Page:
Herb - social history for every classroom

Search

Herb - social history for every classroom

menuAmerican Social History Project  ·    Center for Media and Learning

  • Theme > Civil Rights and Citizenship (x)
  • Historical Eras > Revolution and New Nation (1751-1815) (x)

We found 9 items that match your search

John Adams Argues for Limited Suffrage

Writing to his friend, James Sullivan, who was a member of the Massachusetts General Court, Adams sets forth his arguments against giving women, children, and property-less men the right to vote.

Slaves Petition the Massachusetts Legislature

Throughout the revolutionary era, scores of slaves signed petitions that linked their demands for freedom with the cause of American independence. Below is the text of one such petition presented to the Massachusetts legislature.

An Ex-Slave Petitions the Pennsylvania Legislature to Remain Free

Cato, a slave newly freed with his children, wrote this letter to Freeman's Journal, an African-American newspaper, when the Pennsylvania legislature was debating whether to repeal a recently passed law that gradually emancipated all slaves in the [...]

John Adams Explains Why People Without Property Should Not Be Able to Vote

James Sullivan, a state court judge in Massachusetts and colleague of John Adams, was often sympathetic to those who thought women and non-elite men should have a voice in the new nation’s government. Adams disagreed, explaining to Sullivan [...]

Slaves Petition the Massachusetts Legislature (short version)

Throughout the revolutionary era, scores of slaves signed petitions that linked their demands for freedom with the cause of American independence. Below is the text of one such petition presented to the Massachusetts legislature.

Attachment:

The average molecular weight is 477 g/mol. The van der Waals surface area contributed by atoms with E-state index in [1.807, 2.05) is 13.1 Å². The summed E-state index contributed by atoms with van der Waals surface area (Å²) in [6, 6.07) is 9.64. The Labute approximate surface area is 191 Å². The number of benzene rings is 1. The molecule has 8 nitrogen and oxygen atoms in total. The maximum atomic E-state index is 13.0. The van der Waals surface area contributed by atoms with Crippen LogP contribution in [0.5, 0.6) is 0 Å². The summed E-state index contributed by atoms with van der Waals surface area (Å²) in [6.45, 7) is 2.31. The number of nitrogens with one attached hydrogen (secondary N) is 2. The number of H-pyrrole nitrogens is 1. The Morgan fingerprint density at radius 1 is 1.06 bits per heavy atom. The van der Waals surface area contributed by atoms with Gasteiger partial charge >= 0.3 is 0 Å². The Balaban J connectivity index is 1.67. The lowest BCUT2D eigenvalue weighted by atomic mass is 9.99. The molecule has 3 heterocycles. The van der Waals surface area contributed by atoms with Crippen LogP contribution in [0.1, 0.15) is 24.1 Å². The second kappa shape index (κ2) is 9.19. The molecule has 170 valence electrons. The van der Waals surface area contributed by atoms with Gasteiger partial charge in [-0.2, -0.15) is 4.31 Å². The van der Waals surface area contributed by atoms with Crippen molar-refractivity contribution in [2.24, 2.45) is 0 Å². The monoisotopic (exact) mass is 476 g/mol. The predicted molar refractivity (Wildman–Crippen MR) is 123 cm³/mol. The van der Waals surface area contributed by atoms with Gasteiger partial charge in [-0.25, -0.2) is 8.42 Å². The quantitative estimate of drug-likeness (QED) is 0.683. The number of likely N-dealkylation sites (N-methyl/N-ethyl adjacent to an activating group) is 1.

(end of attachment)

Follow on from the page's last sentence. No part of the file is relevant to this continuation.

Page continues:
Chart of Rights and Population in Revolutionary America

The 1770s and 1780s were a period of uneven social change in America. The first table shows the extent to which various groups in society could vote, serve on juries and own property through the 1780s. The second table shows a breakdown of the U.S. [...]

Rights in Early America

In this activity, students are assigned roles as different members of early American society and move to different areas of the classroom according to whether they could always/sometimes/never exercise different rights in the 1770s and 1780s. This [...]

Claiming We the People: Political Participation in Revolutionary America

In this activity students will learn about how groups without political power—African Americans, women, and working-class men—sought to expand their political power in the Revolutionary era. Students will analyze primary sources to determine the [...]

Liberty for All: Voices from the Revolution

In this activity students read short excerpts of documents that show how the expectations of women, African Americans, and working white men were raised by the rhetoric of liberty during the American Revolution. Students write petitions to the [...]